Kidney Failure​

Analgesic Nephropathy

Analgesics or painkillers are very common medications that a doctor prescribes or a person may buy over the counter to relieve different kinds of pain (of any kind). They are usually safe when taken appropriately but may be harmful to the kidneys when abuse occurs. There are instances when the medication is taken correctly but still causes acute kidney failure.

Analgesic nephropathy is a chronic kidney disease that occurs when there is a long period of painkiller(s) ingestion (usually years). Conditions that are likely to be associated with the constant need for painkiller medications are any chronic pain syndrome such as arthritis and headache. Not all types of analgesics cause analgesic nephropathy. Analgesic nephropathy may lead to kidney failure requiring dialysis or transplant.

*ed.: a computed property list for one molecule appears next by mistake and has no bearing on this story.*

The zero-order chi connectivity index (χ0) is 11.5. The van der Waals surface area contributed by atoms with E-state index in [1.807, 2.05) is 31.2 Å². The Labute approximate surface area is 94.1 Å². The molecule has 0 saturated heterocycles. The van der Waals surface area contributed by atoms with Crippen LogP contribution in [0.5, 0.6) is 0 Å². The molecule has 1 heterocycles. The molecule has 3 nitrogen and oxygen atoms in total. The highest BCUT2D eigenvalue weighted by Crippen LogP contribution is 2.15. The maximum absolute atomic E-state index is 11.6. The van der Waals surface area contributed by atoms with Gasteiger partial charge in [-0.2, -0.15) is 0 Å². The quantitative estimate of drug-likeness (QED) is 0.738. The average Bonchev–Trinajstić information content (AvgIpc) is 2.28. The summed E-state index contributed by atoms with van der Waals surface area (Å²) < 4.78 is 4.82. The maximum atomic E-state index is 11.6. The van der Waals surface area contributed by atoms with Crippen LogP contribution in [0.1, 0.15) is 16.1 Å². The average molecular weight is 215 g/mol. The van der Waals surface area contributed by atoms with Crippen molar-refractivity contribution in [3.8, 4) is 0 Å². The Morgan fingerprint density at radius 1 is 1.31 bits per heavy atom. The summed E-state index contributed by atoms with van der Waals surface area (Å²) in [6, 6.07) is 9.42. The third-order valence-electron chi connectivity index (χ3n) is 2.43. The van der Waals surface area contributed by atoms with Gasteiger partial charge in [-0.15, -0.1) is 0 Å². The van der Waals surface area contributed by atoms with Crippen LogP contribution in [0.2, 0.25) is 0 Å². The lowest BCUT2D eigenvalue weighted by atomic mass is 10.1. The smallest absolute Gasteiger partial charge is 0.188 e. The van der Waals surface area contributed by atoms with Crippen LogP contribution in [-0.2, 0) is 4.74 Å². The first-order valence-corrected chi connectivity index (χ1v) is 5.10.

Signs & Symptoms

Blood in urine

Foam in the urine

Nausea or vomiting

Poor appetite



Other Common Kidney Diseases

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The National Kidney Foundation (NKF) is deeply committed to journeying with patients every step of the way in their treatment and rehabilitative care, advocating kidney health to prevent kidney failure and making a difference in the renal landscape, to benefit the community.

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